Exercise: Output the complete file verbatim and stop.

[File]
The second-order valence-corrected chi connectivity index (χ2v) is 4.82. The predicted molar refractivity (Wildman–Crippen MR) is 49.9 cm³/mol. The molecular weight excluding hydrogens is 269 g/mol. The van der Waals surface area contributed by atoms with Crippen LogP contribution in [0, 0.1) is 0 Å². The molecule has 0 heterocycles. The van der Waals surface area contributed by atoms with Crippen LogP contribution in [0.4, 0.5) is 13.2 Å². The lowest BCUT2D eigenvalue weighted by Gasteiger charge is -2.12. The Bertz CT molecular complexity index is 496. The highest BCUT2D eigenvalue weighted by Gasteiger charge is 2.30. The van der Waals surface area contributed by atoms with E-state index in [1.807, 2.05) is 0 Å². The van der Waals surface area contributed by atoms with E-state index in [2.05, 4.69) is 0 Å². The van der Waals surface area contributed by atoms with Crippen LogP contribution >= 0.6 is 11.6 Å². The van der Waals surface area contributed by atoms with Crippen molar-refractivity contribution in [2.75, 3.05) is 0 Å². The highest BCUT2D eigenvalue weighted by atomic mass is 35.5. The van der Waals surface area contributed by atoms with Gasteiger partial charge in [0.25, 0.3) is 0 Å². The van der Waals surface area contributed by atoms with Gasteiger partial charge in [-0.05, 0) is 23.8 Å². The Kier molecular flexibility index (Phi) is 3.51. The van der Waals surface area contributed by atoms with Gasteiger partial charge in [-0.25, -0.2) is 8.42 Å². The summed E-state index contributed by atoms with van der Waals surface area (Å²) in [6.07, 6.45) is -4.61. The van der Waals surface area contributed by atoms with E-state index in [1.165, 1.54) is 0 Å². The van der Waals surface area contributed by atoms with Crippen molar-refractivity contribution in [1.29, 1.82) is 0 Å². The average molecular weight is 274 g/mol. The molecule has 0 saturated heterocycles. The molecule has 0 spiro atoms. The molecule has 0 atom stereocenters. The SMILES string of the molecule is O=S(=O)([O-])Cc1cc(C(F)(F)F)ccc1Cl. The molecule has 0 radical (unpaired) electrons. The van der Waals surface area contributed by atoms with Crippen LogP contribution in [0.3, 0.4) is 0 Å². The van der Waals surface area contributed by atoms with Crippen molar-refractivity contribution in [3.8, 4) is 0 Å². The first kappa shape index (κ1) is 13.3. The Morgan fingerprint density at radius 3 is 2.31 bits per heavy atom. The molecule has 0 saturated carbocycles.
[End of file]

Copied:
The second-order valence-corrected chi connectivity index (χ2v) is 4.82. The predicted molar refractivity (Wildman–Crippen MR) is 49.9 cm³/mol. The molecular weight excluding hydrogens is 269 g/mol. The van der Waals surface area contributed by atoms with Crippen LogP contribution in [0, 0.1) is 0 Å². The molecule has 0 heterocycles. The van der Waals surface area contributed by atoms with Crippen LogP contribution in [0.4, 0.5) is 13.2 Å². The lowest BCUT2D eigenvalue weighted by Gasteiger charge is -2.12. The Bertz CT molecular complexity index is 496. The highest BCUT2D eigenvalue weighted by Gasteiger charge is 2.30. The van der Waals surface area contributed by atoms with E-state index in [1.807, 2.05) is 0 Å². The van der Waals surface area contributed by atoms with E-state index in [2.05, 4.69) is 0 Å². The van der Waals surface area contributed by atoms with Crippen LogP contribution >= 0.6 is 11.6 Å². The van der Waals surface area contributed by atoms with Crippen molar-refractivity contribution in [2.75, 3.05) is 0 Å². The highest BCUT2D eigenvalue weighted by atomic mass is 35.5. The van der Waals surface area contributed by atoms with Gasteiger partial charge in [0.25, 0.3) is 0 Å². The van der Waals surface area contributed by atoms with Gasteiger partial charge in [-0.05, 0) is 23.8 Å². The Kier molecular flexibility index (Phi) is 3.51. The van der Waals surface area contributed by atoms with Gasteiger partial charge in [-0.25, -0.2) is 8.42 Å². The summed E-state index contributed by atoms with van der Waals surface area (Å²) in [6.07, 6.45) is -4.61. The van der Waals surface area contributed by atoms with E-state index in [1.165, 1.54) is 0 Å². The van der Waals surface area contributed by atoms with Crippen molar-refractivity contribution in [1.29, 1.82) is 0 Å². The average molecular weight is 274 g/mol. The molecule has 0 saturated heterocycles. The molecule has 0 spiro atoms. The molecule has 0 atom stereocenters. The SMILES string of the molecule is O=S(=O)([O-])Cc1cc(C(F)(F)F)ccc1Cl. The molecule has 0 radical (unpaired) electrons. The van der Waals surface area contributed by atoms with Crippen LogP contribution in [0.3, 0.4) is 0 Å². The van der Waals surface area contributed by atoms with Crippen molar-refractivity contribution in [3.8, 4) is 0 Å². The first kappa shape index (κ1) is 13.3. The Morgan fingerprint density at radius 3 is 2.31 bits per heavy atom. The molecule has 0 saturated carbocycles.